In the wake of Hurricane Sandy and the power outage debacle that followed, many have touted the advantages of renewable energy sources in such situations,especially when compared to the failures of the traditional grid. Compelling arguments were made for solar and wind in particular. Yet, both energy types also have their drawbacks in a storm scenario.
Though the Jersey Atlantic Wind Project outside Atlantic City encountered hurricane-force gusts during the storm, the turbines survived with no damage, according to OnEarth. Of course if power lines were down in the area, there was nowhere for the wind project’s energy to go once it was back up and running, but it’s still a notable accomplishment. OnEarth also notes that Sandy’s winds had died down somewhat by the time it hit New Jersey, and turbine manufacturers will have to improve their standards if they want their systems to survive stronger storms.
Last week, I wrote about Gov. Cuomo’s plans for wind power and how it might affect New York City in his New York Energy Highway Blueprint. The plan also details other ways that the City might benefit from the state’s energy updates. First off, it predicts that developing electricity transmission within the state will improve air quality in New York City, presumably by negating the need for City residents to use pollution-spewing generators during peak hours in the summer.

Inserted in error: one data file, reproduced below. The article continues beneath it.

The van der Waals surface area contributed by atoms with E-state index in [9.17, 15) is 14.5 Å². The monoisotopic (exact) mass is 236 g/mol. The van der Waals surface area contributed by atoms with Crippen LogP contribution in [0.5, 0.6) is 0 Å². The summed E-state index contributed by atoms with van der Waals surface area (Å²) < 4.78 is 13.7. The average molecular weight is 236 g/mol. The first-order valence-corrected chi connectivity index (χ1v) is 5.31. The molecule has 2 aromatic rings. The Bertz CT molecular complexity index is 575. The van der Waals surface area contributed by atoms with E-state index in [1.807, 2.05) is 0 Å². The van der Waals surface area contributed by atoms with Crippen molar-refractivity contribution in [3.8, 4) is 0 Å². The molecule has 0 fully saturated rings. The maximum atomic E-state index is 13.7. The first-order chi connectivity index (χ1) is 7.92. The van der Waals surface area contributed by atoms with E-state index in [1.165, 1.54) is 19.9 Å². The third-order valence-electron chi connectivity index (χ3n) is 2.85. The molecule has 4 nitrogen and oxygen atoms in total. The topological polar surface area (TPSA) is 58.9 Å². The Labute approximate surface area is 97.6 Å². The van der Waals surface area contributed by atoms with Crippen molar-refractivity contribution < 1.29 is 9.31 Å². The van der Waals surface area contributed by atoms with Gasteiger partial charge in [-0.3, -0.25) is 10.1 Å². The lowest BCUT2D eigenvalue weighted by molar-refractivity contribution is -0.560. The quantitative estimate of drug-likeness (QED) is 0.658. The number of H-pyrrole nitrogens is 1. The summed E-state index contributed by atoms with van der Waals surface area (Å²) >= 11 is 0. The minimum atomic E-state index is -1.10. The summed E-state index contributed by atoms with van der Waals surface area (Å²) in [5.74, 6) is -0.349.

In addition, the blueprint considers the possibility of the Indian Point nuclear plant shutting down. A Request for Information brought in proposed projects totaling over 6,000 MW of energy that could be located in the New York City region or the Hudson Valley. However, there is no indication how many of those proposals involve renewable energy. Moreover, Indian Point has applied for an extension of its operating licenses, so the plans may never move forward.
Gov. Cuomo’s recently released New York Energy Highway Blueprint involves big plans for wind power – and how wind could benefit New York City. The plan examines a future where upstate wind farms and offshore turbines help to power the state’s biggest energy consumer. However, that future is still years away from becoming reality.
Significant upgrades must be made to New York’s electricity transmission in order for the City to benefit from upstate wind energy. Of the 6,000 megawatts of existing and proposed land-based wind farms in the state, none are in New York City, or even on Long Island or in the other counties immediately surrounding the City.
While the Blueprint calls for studies to examine the potential for offshore wind and how initial investments of such projects can be recuperated, those studies will not be completed until at least the end of 2014. The plan points to the failed proposals for offshore farms in the Great Lakes and off Jones Beach on Long Island. While offshore wind clearly shows promise, the governor’s Task Force advises proceeding with caution.